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Plan for next year's holidays

In this season of gift-giving, you'll find the stores are stocked with food baskets, herbal gifts and other products from the garden. If you're like most gardeners, you'll think, "I could have made that!" And you know your friends and family would much rather have homegrown, homemade gifts than something mass-produced in a factory far away. So make a resolution to plan for next year's gift giving. Now is the time to survey the stores for product ideas that you can incorporate into your 2010 growing plans. Pick one or two specific products, and decide what you will need for ingredients and containers. Remember that presentation is important with food gifts, so keep your eyes open for attractive bottles, baskets, or other containers. With a little planning, and perhaps a little extra planting, you can have everything you need to create memorable, personal gifts. Here are a few ideas to get you thinking about gifts to grow next year:

A winter vegetable basket. Set aside onions, garlic, carrots, sweet potatoes, winter squash as you harvest them, and assemble mixtures into brand-new baskets. Tuck in a few of your favorite recipes for inspiration.

Garlic Braid


Garlic braids. Grow more than enough garlic for your markets and be sure to cure the bulbs sufficiently to provide the best shelf life. Softneck varieties are easiest to braid. Weave in some bunches of fresh herbs, and tie on a raffia bow.

Herbal vinegars are pretty as well as useful. Here's a detailed instruction sheet on making herb vinegars.

Hot pepper jellies require time at the stove, but their jewel-like colors make them perfect gifts. Attach a tag suggesting an easy appetizer of cream cheese smothered with hot pepper jelly, served with thin slices of bread or crackers.

Herb mixes. Dry culinary herbs thoroughly, then crush them with a rolling pin between sheets of wax paper. Mixtures of herbs can be used in all kinds of products. You can put them in small cellophane or plastic bags (check in the candy-making section of hobby stores for supplies) and staple them closed with a tag suggesting the herbs as a rub for chicken or fish, a dip mix, or to sprinkle over roasting vegetables. Add them to dried beans for a soup mix. Or mix up the dry ingredients for biscuits, attach a recipe for herb biscuits, and decorate the package with a biscuit cutter.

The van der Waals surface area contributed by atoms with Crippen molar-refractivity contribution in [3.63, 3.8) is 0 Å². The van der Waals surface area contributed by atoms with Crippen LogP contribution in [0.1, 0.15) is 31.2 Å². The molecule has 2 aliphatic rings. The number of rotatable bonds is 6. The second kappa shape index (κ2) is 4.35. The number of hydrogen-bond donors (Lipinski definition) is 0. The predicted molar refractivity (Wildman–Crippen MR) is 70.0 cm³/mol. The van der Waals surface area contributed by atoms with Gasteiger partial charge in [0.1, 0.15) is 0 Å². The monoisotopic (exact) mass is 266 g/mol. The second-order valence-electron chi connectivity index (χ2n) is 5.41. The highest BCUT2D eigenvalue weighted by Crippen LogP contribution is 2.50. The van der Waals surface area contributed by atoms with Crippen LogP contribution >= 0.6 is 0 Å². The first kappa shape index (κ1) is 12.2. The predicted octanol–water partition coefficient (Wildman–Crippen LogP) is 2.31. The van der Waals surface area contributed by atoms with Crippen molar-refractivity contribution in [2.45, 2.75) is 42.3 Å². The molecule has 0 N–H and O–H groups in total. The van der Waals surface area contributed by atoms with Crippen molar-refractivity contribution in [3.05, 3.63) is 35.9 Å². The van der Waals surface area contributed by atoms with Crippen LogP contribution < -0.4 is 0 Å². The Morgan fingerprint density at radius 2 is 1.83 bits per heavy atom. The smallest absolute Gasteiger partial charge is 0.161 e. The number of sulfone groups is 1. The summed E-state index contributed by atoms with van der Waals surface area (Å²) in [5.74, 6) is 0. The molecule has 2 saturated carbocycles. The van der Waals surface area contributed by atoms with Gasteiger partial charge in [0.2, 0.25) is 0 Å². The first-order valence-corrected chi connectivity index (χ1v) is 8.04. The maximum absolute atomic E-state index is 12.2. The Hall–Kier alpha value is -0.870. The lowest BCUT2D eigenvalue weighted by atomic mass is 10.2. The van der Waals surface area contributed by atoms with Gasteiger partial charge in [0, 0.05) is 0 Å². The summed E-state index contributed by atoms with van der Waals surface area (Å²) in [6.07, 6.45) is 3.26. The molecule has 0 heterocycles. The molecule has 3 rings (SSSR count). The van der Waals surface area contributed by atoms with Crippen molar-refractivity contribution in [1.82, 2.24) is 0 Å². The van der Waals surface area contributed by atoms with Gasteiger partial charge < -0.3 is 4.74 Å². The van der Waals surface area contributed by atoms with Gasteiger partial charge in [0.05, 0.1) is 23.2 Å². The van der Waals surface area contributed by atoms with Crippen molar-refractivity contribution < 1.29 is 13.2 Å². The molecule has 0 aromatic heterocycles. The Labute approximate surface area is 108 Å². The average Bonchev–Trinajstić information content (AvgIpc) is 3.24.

Herb salts and sugars. Wash fresh herbs such as sage, thyme, rosemary, and basil, and dry completely on a towel. Put a 1-inch layer of kosher salt or sea salt in an airtight container, then make several layers of salts and herbs. The salt will absorb the flavors of the herbs, and can be packaged into small, decorative jars for gift-giving. Sugar can be used the same way, though you might want to use herbs such as lavender, mint, and lemon balm, and attach a scone or sugar cookie recipe.

Winter study
As your outside work winds down, you may want to spend some time learning about a new growing practice, investigating a new crop, or just catching up on what's new in the world of market gardening. We invite you to visit Johnny's website and explore the videos, articles, and technical sheets that are waiting for you. Go to and follow the links to the video library for short videos of the tools and techniques we use at the JSS research farm. For technical information sheets, go to a catalog detail and click on the "More Product Information" tab for a list of related resources.

Food safety issues are heating up
Market growers may soon be affected by federal food safety legislation and regulation. Some wholesale buyers are already requiring food safety certification for vendors. These are issues that could change the way you farm and market your produce. Growing for Market, the magazine for market farmers, is following food safety issues closely and publishing regular updates on its website. You can read about it at Growing for Market

Visit Johnny's Selected Seeds for more free information about growing produce, herbs, cover crops and flowers.

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Reprinted from JSS Advantage December 2009